The number of people officially registered as unemployed in Spain has edged up toward five million as the country's recession shows few signs of abating and its struggling banks await crucial bailout cash.
Spain's Labour Ministry said Tuesday that unemployment rose a monthly 74,296 in November, or 1.5 per cent, to a record 4.9 million.
The country's unemployment rate is released separately and quarterly. It stood at 25 per cent at the end of the third quarter, with the youth unemployment rate standing well above 50 per cent.
The figures come a day after finance ministers from Spain's euro partners approved the release of €39.5 billion ($51.3 billion Cdn) in bailout aid for Spanish banks worst hit by the property market collapse in 2008.
The funds are part of a €100 billion rescue package earmarked for Spain's banks that is designed to ease the pressure on the Spanish government so it can concentrate on managing the national finances as well as those of the regions and avoid a full-blown sovereign bailout similar to those sought by Greece, Ireland and Portugal.
The €39.5 billion figure includes €37 billion in loans for four banks already nationalized by the Spanish government. The money is to begin arriving next week.
Under the deal, Bankia will get €18 billion, Catalunya Caixa €9 billion, Novagalicia €5.5 billion and Valencia Bank €4.5 billion.
'The implementation of the program is on track.' —Jean-Claude Juncker, head, eurogroup of finance ministers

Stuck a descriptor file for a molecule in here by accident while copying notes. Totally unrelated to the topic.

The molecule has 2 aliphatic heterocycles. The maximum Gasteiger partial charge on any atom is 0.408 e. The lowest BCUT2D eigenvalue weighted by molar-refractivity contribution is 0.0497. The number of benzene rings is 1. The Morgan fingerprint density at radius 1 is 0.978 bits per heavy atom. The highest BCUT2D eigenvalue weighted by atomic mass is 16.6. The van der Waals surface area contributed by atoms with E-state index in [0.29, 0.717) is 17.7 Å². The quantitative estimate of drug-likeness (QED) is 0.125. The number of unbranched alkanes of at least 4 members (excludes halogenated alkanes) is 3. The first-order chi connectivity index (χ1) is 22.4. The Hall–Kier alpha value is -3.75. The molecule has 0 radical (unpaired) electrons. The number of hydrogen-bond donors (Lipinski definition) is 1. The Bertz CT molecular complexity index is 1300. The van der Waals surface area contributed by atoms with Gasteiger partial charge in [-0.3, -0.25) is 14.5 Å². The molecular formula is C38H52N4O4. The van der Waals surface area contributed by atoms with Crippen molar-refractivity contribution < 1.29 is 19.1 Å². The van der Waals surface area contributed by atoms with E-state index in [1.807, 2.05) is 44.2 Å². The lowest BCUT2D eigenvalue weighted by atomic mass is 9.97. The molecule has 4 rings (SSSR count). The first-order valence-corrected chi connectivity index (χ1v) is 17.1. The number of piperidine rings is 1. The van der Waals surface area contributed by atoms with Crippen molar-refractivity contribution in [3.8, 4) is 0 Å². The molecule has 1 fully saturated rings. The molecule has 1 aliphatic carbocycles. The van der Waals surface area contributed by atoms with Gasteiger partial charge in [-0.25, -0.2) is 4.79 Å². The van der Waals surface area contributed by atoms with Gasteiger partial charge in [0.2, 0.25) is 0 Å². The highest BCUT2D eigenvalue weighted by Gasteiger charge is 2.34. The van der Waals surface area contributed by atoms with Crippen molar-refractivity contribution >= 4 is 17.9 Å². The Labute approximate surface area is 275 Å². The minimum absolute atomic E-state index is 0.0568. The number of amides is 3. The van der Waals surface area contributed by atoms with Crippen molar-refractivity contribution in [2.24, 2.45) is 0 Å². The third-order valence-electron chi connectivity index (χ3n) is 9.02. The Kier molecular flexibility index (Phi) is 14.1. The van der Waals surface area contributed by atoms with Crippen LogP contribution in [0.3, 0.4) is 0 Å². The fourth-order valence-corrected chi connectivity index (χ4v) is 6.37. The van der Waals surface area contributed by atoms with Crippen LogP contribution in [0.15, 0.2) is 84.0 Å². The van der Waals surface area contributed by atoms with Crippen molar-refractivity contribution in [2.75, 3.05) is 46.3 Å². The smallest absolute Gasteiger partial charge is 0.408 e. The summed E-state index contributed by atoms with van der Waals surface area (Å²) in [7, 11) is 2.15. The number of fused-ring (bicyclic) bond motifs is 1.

In return, the entities must reduce the size of their business by 60 per cent, branch numbers by 50 per cent, stop lending to real estate development and concentrate on retail loans and those to small and medium-sized companies in their base regions.
"The implementation of the program is on track," said Jean-Claude Juncker, the Luxembourg prime minister who heads the eurogroup of finance ministers, a post he said he will step down from early 2013.
The ministers also approved €2.5 billion to help fund Sareb, Spain's recently set up bad bank.
Many analysts think that Spain's banks will need much over the months ahead to deal with their myriad of problems. In September, an independent audit commissioned by Spain estimated that the country's troubled banks would need €60 billion to survive a serious downturn.
"One can't help feeling that the amount being asked for could be one of many requests over the coming months," said Michael Hewson, markets analyst at CMC Markets.
"With the aid being conditional on sweeping job cuts in excess of 6,000, and bank branch closures across the country the effects are likely to be felt across the entire Spanish economy, which is already seeing tax revenues shrink sharply."
Another four banks — Mare Nostrum, Banco Caja 3, Liberbank and Ceiss — not deemed fully capable of surviving a serious economic downturn are to present restructuring plans before Dec. 20 in order to receive rescue funds.
On Monday. Spanish Economy Minister Luis de Guindos applied to the eurozone for €1.5 billion for these banks.